In a previous post, I discussed how the 1971 arrival of Nicole as a semi-regular cast member signaled an important shift in Garry Trudeau’s approach to writing about women. Before Nicole joined the cast, women in Doonesbury were either sexpots who existed solely to fulfill adolescent sexual fantasies or pathetic figures to be ridiculed because they were too unattractive to be desired. Nicole’s presence as an independent, thinking woman who was sharply critical of the cluelessness expressed by Mike and the other male denizens of Walden campus paved the way for Doonesbury to become an explicitly feminist strip.
That said, one of GBT’s most prominent female characters (possibly the woman he has drawn the most, but I haven’t counted) troubles the strip’s long-standing reputation as a feminist bastion on the funny pages. I’m talking of course, about Boopsie. Yet while Boopsie was portrayed for decades as an empty-headed sexpot, she too eventually became the kind of strong, self-reliant, independent woman that typifies Doonesbury’s female cast.
Sometime in the 1990s I stopped keeping up with Doonesbury compilations; I still read the strip every day without fail, but I no longer went through the archives on a regular basis. As a result, I’ve discovered a number of mis-rememberings on my part as I reread strips for the first time in decades. One such “false memory” was my belief that Boopsie’s transformation from being the butt of “dumb blonde” jokes to a strong, independent female character happened rather abruptly after B.D. lost his leg in Iraq in April 2004. I was wrong. Several months prior to that moment, Boopsie revealed that she had already become much more than the naive eye-candy that Trudeau had portrayed her as throughout much of the strip’s history. The event that fully marked this transition was Trudeau’s unflinching look at rape culture in college athletics.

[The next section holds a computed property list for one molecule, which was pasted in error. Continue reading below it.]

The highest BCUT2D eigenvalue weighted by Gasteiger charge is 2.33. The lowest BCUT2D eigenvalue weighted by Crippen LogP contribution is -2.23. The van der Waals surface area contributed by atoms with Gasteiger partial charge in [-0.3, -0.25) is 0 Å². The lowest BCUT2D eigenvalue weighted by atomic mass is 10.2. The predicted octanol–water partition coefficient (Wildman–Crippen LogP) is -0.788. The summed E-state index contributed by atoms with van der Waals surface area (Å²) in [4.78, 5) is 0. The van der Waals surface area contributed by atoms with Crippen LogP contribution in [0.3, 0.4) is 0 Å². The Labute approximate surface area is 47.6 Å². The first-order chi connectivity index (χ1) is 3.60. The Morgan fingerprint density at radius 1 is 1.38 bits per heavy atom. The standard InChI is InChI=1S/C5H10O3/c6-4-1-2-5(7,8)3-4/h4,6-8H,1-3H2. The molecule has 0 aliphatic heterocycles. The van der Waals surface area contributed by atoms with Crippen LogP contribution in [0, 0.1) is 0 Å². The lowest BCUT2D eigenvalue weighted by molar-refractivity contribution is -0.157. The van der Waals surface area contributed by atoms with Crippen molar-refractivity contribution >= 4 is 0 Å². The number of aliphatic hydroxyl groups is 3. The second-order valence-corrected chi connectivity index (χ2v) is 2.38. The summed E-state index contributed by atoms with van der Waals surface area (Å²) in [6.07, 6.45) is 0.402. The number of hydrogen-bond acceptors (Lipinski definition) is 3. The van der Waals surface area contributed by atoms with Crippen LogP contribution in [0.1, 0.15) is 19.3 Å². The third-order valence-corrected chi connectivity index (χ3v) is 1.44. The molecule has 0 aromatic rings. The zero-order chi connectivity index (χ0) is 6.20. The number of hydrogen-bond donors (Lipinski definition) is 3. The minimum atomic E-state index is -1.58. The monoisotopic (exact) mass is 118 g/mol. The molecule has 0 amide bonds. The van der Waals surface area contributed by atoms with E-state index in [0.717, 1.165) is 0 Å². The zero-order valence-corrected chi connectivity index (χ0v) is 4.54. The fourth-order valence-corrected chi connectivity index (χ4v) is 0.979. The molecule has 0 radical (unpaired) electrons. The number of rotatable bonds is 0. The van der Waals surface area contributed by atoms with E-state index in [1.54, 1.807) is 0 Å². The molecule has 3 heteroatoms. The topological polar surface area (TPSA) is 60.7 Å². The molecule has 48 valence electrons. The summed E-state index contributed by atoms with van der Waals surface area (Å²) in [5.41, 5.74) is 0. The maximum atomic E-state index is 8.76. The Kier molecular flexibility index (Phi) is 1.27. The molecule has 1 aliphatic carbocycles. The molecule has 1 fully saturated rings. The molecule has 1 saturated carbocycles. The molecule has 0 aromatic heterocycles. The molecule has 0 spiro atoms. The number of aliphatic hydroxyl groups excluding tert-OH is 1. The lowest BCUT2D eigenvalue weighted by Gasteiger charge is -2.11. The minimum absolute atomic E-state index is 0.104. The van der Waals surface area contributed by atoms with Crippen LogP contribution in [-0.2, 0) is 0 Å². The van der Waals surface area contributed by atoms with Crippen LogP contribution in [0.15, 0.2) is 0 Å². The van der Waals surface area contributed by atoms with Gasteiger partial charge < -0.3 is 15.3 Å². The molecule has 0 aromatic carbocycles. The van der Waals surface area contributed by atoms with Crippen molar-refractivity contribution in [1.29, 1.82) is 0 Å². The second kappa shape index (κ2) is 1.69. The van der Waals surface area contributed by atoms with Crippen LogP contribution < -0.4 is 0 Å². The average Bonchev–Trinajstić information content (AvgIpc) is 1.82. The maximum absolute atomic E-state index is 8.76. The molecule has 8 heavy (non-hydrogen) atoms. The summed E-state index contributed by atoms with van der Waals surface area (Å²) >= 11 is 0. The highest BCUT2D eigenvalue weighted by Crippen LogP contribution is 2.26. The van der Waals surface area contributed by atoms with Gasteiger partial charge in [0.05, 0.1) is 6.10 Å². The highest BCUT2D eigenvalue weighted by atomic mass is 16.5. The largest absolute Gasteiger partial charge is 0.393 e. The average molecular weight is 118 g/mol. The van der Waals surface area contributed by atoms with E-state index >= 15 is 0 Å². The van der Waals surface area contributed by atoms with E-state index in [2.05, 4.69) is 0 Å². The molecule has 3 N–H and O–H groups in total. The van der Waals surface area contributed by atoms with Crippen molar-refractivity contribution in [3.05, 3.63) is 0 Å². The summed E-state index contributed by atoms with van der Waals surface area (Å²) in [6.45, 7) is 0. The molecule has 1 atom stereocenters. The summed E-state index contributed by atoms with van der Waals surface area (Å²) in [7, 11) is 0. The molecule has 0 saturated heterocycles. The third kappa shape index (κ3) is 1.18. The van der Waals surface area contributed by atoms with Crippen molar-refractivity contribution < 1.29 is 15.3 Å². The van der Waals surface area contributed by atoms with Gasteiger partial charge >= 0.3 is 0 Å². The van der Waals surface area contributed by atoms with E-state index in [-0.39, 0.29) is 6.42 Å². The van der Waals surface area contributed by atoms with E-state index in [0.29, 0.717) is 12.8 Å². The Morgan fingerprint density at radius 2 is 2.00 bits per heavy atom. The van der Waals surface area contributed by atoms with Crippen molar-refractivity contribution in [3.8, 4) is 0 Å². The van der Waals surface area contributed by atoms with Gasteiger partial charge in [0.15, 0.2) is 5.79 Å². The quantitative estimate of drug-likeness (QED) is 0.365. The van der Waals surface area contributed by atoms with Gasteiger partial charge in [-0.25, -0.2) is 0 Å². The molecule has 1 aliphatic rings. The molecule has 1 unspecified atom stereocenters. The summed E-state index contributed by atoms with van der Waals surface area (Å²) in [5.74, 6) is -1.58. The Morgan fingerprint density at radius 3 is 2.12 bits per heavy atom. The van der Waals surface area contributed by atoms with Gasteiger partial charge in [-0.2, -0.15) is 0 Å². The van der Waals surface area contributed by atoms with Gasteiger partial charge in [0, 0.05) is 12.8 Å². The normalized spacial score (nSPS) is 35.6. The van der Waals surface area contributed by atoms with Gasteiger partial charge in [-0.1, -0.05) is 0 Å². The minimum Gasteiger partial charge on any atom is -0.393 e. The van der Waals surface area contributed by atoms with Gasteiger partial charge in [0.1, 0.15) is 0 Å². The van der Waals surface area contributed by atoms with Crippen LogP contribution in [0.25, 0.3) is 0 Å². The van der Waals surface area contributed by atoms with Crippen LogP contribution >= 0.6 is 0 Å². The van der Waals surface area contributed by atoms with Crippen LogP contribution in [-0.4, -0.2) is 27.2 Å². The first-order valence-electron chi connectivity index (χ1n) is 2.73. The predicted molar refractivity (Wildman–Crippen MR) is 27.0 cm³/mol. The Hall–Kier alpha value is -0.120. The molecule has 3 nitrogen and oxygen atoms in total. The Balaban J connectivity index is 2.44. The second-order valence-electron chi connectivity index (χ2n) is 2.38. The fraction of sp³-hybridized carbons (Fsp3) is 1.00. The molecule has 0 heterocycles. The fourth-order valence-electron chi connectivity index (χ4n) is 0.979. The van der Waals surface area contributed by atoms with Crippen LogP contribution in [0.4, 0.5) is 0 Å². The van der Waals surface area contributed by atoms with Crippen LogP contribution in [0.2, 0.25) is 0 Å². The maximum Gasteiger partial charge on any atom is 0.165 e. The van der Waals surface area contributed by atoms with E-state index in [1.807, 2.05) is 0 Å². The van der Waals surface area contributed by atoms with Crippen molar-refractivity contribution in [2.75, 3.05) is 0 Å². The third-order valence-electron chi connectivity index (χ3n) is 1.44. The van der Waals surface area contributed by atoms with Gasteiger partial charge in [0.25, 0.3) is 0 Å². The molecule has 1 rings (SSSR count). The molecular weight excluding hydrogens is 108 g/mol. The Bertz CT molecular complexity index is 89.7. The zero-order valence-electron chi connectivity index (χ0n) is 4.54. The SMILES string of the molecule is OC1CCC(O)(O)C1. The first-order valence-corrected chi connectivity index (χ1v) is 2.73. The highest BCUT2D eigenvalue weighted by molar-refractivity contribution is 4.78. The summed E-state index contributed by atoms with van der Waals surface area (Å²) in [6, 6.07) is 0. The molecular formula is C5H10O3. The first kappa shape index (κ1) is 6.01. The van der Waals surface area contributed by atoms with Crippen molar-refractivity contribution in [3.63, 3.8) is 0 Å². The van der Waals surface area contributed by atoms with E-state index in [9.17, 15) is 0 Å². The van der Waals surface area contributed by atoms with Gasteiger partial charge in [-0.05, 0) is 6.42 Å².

Barbara Ann Boopstien (Originally Boopsy for a few strips until the more familiar spelling settled in) joined the cast on 15 September 1971 as B.D.’s girlfriend. Boopsie was a perfect match for B.D. He was the vain dumb jock, the star of the football team, and the kind of guy who only saw women as potential conquests. Boopsie was a cheerleader, an empty-headed sexpot, a stereotypical “dumb blonde” who was, like many of the woman in Doonesbury’s pre-Nicole/pre-Joanie days, little more than an eager object of male desire.
After Trudeau’s 1980s sabbatical, B.D. took an even larger role in Boopsie’s life: he became her professional manager as well as her life partner. In his absence, however, she took her first steps away from her “dumb blonde” persona. When B.D. was reactivated to fight in the 1990-91 Gulf War, Boopsie, in the absence of her husband and manager, began to exercise agency in a way she never had before, over her career and over the sexiness that had long been her defining characteristic. Boopsie’s discovery that B.D. had cheated on her while on R&R cemented her commitment to no longer allow men to treat her as a doormat; she laid down the law with her husband and made it clear that she would no longer allow herself to be disrespected.
On 11 November 2002 – Veterans’ Day – B.D. learned that he was again being reactivated, this time for the impending invasion of Iraq. In order to ensure that B.D. not lose his job as head coach of Walden College’s football team in his absence, Boopsie proposed that she take the job on an interim basis. Boopsie’s clever reasoning relied on her reputation as an unintelligent woman: because she was a “just some silly dame,” she figured, the team was bound to keep losing; while an interim coach who led the team to victory would likely be offered the job on a permanent basis, Boopsie’s presumed failure would keep B.D.’s position intact.
Before taking up the coaching mantle, Boopsie already had a history with the team; many of the players had followed her acting career and actively lusted after her. Boopsie’s first practice as coach the team went just like we might expect – she showed up wearing a sports bra, much to the players’ approval. However, GBT opted not to take the obvious route and run arcs that focused on the team being distracted by Boopsie’s sexiness; rather, we only catch up with the team at the end of their championship season, one complete with a bowl invite.